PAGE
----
While neither side is talking much publicly, it does appear that negotiations are still underway. In a very brief statement, the automaker simply says: "FCA US confirms that it has received strike notification from the UAW. The Company continues to work with the UAW in a constructive manner to reach a new agreement." The UAW seems equally receptive, and it says in a post on Facebook: "Negotiations with FCA continue. Your bargaining team is hard at work and we will continue to post updates when there is more to report."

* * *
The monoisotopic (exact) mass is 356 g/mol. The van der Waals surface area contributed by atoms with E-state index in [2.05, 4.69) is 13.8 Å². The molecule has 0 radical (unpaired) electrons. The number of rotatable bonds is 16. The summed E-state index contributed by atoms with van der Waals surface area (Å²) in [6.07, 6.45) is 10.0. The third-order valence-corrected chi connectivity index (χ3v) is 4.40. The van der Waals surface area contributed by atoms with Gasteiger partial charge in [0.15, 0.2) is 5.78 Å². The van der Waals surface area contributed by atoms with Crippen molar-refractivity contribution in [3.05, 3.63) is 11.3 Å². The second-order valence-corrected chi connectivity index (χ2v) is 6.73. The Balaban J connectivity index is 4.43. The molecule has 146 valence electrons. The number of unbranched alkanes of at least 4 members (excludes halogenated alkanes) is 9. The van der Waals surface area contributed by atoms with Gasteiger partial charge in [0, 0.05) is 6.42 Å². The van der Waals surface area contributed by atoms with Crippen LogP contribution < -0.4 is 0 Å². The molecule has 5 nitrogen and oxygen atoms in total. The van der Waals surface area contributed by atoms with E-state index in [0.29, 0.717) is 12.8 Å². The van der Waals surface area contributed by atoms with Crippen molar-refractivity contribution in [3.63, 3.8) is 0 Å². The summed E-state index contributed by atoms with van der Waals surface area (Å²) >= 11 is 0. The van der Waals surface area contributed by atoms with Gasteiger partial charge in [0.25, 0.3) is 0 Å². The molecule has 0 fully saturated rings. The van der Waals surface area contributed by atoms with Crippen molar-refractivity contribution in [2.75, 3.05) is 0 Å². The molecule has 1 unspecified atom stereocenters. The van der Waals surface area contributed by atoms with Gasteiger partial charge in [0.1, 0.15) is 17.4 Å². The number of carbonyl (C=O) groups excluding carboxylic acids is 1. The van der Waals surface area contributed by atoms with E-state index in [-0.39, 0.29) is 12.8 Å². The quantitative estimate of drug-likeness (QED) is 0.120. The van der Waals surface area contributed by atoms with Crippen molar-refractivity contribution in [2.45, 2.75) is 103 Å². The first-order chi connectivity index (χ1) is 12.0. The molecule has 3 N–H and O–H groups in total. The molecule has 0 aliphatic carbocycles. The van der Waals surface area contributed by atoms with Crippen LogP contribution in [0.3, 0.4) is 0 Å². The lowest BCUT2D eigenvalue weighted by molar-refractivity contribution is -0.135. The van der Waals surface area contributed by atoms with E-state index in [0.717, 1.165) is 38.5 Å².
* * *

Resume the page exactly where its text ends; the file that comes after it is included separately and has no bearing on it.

If a strike happens, it could put a serious financial burden on FCA US. Economist Sean McAlinden from the Center for Automotive Research estimates the cost at as much as $40 million per week, according to Reuters. The union hasn't clarified at this time whether all of its workers with the automaker would stop working or if the picket lines would only be at specific plants.
The first tentative agreement posted to UAW members working with FCA US utterly failed in voting. Raises and a healthcare co-op would have been among the new benefits. However, the employees were upset that the proposed deal retained a two-tier wage structure, and they also didn't like the lack of details about rumors of major production changes.